TORONTO – Kyle Turris played more than 20 minutes a night during the Ottawa Senators‘ surprising run to the Eastern Conference final last spring. He scored a huge overtime winner in Round 2 against the Rangers, and had no clue that his time was running short with the organization.
“No, not at all. No. It didn’t cross my mind at all,” he said Wednesday.
On the cusp of his first game back in the nation’s capital since being traded away from the Senators, Turris continually tried to steer the conversation back to the good days in Ottawa. He didn’t have any interest in rehashing the failed talks on a contract extension last summer that ultimately paved his way out of town – not after causing an uproar in December when he told reporters that Senators owner Eugene Melnyk stood in the way of management’s desire to sign him.
Turris agreed to a $36-million, six-year extension as part of the Nov. 5 trade that sent him to Nashville – terms that Senators GM Pierre Dorion has said were never on the table during their discussions.
It’s been speculated that the 28-year-old centre wouldn’t budge off his ask of $7-million per year from Ottawa, but he declined to address those reports.
“I’m just going to stay away from saying anything anymore because I unintentionally may stir something up,” said Turris, referencing the comments he made to reporters in Vancouver about Melnyk. “So I’m just going to stay away from saying anything. I’m sorry.”
There are clearly still some raw feelings about a breakup that probably could have been avoided.
Turris and his wife, Julie, loved living in Ottawa. They started a family there and were heavily involved in local charities and the community. He remains close with several Senators players and said he feels bad for the way this season has played out for them.
He’s particularly sympathetic to captain Erik Karlsson, who has been mentioned prominently in trade speculation with potential free agency looming in 2019.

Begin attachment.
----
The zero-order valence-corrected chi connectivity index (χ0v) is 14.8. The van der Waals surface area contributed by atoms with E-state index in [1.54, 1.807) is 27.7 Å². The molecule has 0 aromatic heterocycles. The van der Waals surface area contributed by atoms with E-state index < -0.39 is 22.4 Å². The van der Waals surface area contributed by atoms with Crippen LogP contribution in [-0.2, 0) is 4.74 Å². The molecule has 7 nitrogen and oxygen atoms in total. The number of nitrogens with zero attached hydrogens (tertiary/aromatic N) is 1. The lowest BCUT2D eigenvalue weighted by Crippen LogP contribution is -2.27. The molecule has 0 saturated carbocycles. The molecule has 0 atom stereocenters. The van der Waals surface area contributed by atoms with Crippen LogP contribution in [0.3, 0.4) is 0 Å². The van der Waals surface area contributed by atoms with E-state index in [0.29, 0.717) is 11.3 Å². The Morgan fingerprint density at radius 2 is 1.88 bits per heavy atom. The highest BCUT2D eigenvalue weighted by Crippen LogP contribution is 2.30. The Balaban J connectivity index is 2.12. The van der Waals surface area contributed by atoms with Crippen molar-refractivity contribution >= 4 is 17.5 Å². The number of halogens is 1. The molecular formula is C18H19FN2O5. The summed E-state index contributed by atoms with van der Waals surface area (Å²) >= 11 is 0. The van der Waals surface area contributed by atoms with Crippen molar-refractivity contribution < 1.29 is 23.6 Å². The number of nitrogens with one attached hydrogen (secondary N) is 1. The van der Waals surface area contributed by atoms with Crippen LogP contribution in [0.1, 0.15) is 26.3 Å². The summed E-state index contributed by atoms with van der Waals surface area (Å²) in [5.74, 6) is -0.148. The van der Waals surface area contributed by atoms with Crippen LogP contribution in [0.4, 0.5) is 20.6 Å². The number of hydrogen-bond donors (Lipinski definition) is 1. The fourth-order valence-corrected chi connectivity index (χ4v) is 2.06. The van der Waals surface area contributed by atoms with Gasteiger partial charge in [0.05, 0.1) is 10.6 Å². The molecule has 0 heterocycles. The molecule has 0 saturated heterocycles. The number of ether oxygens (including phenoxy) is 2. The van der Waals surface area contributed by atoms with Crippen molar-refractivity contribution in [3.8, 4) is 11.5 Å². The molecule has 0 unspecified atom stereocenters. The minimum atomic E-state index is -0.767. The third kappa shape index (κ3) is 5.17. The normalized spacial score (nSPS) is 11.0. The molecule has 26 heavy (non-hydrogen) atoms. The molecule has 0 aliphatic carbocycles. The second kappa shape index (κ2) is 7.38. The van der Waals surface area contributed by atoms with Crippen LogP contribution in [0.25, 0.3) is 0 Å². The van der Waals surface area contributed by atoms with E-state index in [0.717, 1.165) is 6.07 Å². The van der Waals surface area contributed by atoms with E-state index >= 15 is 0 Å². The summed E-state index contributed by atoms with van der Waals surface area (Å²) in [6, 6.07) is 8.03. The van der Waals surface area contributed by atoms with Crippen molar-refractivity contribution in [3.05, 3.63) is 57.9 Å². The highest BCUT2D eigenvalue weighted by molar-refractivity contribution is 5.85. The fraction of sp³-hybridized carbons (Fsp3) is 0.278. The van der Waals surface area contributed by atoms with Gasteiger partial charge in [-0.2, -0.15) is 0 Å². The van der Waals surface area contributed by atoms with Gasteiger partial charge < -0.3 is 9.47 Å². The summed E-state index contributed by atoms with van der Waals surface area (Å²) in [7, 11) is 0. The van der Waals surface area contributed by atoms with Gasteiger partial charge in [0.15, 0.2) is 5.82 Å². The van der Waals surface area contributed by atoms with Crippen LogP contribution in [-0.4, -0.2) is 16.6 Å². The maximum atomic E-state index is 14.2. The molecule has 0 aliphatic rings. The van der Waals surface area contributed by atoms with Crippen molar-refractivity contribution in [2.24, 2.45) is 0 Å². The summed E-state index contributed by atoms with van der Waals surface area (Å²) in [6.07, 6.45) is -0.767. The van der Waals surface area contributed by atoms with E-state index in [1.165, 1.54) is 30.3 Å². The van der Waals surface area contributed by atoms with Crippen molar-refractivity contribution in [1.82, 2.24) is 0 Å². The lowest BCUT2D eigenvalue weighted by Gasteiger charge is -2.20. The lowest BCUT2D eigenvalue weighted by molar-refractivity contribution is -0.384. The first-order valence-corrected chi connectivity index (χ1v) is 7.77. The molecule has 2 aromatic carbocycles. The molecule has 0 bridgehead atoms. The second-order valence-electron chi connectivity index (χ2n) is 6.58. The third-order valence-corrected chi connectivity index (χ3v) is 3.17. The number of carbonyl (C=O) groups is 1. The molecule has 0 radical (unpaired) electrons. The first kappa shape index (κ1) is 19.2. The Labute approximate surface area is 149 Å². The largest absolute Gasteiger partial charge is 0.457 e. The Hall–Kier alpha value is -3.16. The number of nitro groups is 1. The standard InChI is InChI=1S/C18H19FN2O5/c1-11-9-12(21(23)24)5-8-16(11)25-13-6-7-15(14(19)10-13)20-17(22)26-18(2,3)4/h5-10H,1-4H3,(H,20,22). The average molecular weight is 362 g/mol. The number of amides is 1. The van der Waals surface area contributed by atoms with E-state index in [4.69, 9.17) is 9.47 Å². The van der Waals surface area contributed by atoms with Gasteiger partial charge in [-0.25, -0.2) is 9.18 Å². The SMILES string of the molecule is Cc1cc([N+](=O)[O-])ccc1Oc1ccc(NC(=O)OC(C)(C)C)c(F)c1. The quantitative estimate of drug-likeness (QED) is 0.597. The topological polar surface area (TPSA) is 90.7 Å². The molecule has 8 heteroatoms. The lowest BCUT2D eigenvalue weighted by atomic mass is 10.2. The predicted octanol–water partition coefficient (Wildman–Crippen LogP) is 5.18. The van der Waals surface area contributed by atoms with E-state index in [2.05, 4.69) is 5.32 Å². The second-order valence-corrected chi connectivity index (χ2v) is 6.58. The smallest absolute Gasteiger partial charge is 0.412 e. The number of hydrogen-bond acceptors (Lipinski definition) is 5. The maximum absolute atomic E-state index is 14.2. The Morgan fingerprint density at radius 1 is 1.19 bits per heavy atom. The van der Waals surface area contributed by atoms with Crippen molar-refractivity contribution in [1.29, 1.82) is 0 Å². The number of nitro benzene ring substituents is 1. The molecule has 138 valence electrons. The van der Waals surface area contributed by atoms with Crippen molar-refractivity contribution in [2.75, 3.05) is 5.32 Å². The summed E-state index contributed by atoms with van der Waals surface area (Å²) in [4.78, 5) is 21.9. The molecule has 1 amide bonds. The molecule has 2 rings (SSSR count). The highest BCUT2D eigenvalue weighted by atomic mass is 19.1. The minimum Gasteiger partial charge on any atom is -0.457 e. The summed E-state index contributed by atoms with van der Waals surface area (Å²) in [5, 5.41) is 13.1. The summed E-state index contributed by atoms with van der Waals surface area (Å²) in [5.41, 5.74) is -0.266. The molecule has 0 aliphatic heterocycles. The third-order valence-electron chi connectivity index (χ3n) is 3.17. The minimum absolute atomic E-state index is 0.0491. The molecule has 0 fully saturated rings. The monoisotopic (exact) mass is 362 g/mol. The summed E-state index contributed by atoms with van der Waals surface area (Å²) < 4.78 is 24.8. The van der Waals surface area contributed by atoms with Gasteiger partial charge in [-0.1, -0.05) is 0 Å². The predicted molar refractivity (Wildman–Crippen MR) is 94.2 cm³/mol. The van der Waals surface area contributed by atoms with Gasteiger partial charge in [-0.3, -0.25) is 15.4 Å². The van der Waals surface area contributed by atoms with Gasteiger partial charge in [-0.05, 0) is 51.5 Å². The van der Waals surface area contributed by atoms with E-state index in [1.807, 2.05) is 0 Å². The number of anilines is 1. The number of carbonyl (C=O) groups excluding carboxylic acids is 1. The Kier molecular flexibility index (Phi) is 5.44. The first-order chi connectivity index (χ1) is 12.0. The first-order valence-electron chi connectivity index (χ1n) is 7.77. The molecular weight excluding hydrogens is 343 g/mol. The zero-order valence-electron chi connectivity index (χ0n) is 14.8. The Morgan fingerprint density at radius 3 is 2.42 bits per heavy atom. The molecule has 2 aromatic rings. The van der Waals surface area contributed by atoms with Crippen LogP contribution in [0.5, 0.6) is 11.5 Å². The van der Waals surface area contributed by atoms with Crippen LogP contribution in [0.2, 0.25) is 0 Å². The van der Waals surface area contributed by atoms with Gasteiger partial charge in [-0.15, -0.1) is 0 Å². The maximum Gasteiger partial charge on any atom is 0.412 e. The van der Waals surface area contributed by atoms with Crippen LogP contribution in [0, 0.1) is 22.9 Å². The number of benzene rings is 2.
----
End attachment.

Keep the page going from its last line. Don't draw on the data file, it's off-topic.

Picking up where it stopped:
“He’s one of the best players in the world and it’s been a frustrating year for him,” said Turris. “He’s a great leader. To have the team going through what they’re going through I think is tough and frustrating, and it’s a tough situation for him with all of the rumours going around about him.
“So, yeah, it’s just altogether a tough situation but he handles things well.”
Turris left Ottawa before things truly went sideways – the Sens were 6-3-5 at the time of the trade – and he’s produced more points than his replacement Matt Duchene (23-20) since it went down.
In Nashville, he’s landed with an organization that believes it got closer to championship contention by acquiring him. They are right at the top of the Western Conference.
“The depth of our team [got] better, the power-play units [got] better, so he brings a lot to the table,” said coach Peter Laviolette.
With his wife and three kids now comfortable in their new Nashville surroundings, the present and future is bright. Even still, Turris will likely take a quick moment or two to reflect on the past when he’s back in Ottawa to face the Senators on Thursday night.
He’s guessing the visit will include some playful back-and-forth will old teammates.
“Yeah, I’m buddies with them,” said Turris. “I’m sure I’ll be talking to [Karlsson] and [Mark Stone] and [Mark Borowiecki] and some of the guys. When you get on the ice it’s a game and it’s competitive and it’ll be fun at the same time.”
As for the fans, he’s not sure what to expect. He had hoped to stay in the city long term and didn’t have any say in the decision to trade him out of town.
There’s bound to be some mixed emotions when he skates out on the ice at Canadian Tire Centre and looks up in the stands.
“I hope it’s a good [reaction],” said Turris. “I have so many good memories that I was lucky to share with a packed building all the time. So it was a lot of fun, and I’m looking forward to tomorrow night.”